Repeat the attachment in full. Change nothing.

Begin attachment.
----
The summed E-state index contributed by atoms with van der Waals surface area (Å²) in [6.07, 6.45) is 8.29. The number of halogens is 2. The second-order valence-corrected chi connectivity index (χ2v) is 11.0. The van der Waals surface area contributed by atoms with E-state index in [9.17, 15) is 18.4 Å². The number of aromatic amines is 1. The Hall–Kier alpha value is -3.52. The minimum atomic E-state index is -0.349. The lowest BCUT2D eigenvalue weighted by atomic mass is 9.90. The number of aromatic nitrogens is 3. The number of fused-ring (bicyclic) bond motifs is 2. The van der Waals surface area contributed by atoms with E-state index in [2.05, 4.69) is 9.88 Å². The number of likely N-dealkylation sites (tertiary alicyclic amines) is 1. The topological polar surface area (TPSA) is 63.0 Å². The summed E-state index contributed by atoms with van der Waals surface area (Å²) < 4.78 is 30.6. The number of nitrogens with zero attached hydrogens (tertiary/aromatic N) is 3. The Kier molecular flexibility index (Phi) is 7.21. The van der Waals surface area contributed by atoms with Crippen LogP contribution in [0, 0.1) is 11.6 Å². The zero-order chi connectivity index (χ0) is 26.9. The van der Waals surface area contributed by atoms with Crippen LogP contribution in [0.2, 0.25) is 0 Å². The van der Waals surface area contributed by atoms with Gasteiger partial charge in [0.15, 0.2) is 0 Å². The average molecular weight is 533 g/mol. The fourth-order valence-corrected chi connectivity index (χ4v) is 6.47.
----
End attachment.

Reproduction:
The summed E-state index contributed by atoms with van der Waals surface area (Å²) in [6.07, 6.45) is 8.29. The number of halogens is 2. The second-order valence-corrected chi connectivity index (χ2v) is 11.0. The van der Waals surface area contributed by atoms with E-state index in [9.17, 15) is 18.4 Å². The number of aromatic amines is 1. The Hall–Kier alpha value is -3.52. The minimum atomic E-state index is -0.349. The lowest BCUT2D eigenvalue weighted by atomic mass is 9.90. The number of aromatic nitrogens is 3. The number of fused-ring (bicyclic) bond motifs is 2. The van der Waals surface area contributed by atoms with E-state index in [2.05, 4.69) is 9.88 Å². The number of likely N-dealkylation sites (tertiary alicyclic amines) is 1. The topological polar surface area (TPSA) is 63.0 Å². The summed E-state index contributed by atoms with van der Waals surface area (Å²) < 4.78 is 30.6. The number of nitrogens with zero attached hydrogens (tertiary/aromatic N) is 3. The Kier molecular flexibility index (Phi) is 7.21. The van der Waals surface area contributed by atoms with Crippen LogP contribution in [0, 0.1) is 11.6 Å². The zero-order chi connectivity index (χ0) is 26.9. The van der Waals surface area contributed by atoms with Crippen LogP contribution in [0.2, 0.25) is 0 Å². The van der Waals surface area contributed by atoms with Gasteiger partial charge in [0.15, 0.2) is 0 Å². The average molecular weight is 533 g/mol. The fourth-order valence-corrected chi connectivity index (χ4v) is 6.47.